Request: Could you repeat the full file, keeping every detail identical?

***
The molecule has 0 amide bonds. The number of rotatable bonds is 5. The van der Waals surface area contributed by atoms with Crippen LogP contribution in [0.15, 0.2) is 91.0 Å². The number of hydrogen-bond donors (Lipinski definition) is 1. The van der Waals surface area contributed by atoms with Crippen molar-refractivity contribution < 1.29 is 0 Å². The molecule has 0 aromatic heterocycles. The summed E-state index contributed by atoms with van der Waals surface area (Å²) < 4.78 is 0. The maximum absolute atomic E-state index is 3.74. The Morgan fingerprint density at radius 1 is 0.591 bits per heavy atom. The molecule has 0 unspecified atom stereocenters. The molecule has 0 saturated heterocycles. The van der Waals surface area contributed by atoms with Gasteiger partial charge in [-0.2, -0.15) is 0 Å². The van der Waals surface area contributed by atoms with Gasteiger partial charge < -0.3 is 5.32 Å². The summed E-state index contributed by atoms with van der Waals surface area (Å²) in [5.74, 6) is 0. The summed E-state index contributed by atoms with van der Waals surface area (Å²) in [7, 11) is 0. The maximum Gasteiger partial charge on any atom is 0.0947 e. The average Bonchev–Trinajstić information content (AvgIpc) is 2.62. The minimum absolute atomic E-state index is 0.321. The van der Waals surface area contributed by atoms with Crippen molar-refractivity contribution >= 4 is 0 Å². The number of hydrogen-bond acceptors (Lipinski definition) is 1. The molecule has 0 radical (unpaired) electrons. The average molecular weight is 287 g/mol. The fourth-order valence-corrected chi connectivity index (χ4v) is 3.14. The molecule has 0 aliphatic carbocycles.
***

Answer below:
The molecule has 0 amide bonds. The number of rotatable bonds is 5. The van der Waals surface area contributed by atoms with Crippen LogP contribution in [0.15, 0.2) is 91.0 Å². The number of hydrogen-bond donors (Lipinski definition) is 1. The van der Waals surface area contributed by atoms with Crippen molar-refractivity contribution < 1.29 is 0 Å². The molecule has 0 aromatic heterocycles. The summed E-state index contributed by atoms with van der Waals surface area (Å²) < 4.78 is 0. The maximum absolute atomic E-state index is 3.74. The Morgan fingerprint density at radius 1 is 0.591 bits per heavy atom. The molecule has 0 unspecified atom stereocenters. The molecule has 0 saturated heterocycles. The van der Waals surface area contributed by atoms with Gasteiger partial charge in [-0.2, -0.15) is 0 Å². The van der Waals surface area contributed by atoms with Gasteiger partial charge < -0.3 is 5.32 Å². The summed E-state index contributed by atoms with van der Waals surface area (Å²) in [5.74, 6) is 0. The summed E-state index contributed by atoms with van der Waals surface area (Å²) in [7, 11) is 0. The maximum Gasteiger partial charge on any atom is 0.0947 e. The average Bonchev–Trinajstić information content (AvgIpc) is 2.62. The minimum absolute atomic E-state index is 0.321. The van der Waals surface area contributed by atoms with Crippen molar-refractivity contribution >= 4 is 0 Å². The number of hydrogen-bond acceptors (Lipinski definition) is 1. The molecule has 0 radical (unpaired) electrons. The average molecular weight is 287 g/mol. The fourth-order valence-corrected chi connectivity index (χ4v) is 3.14. The molecule has 0 aliphatic carbocycles.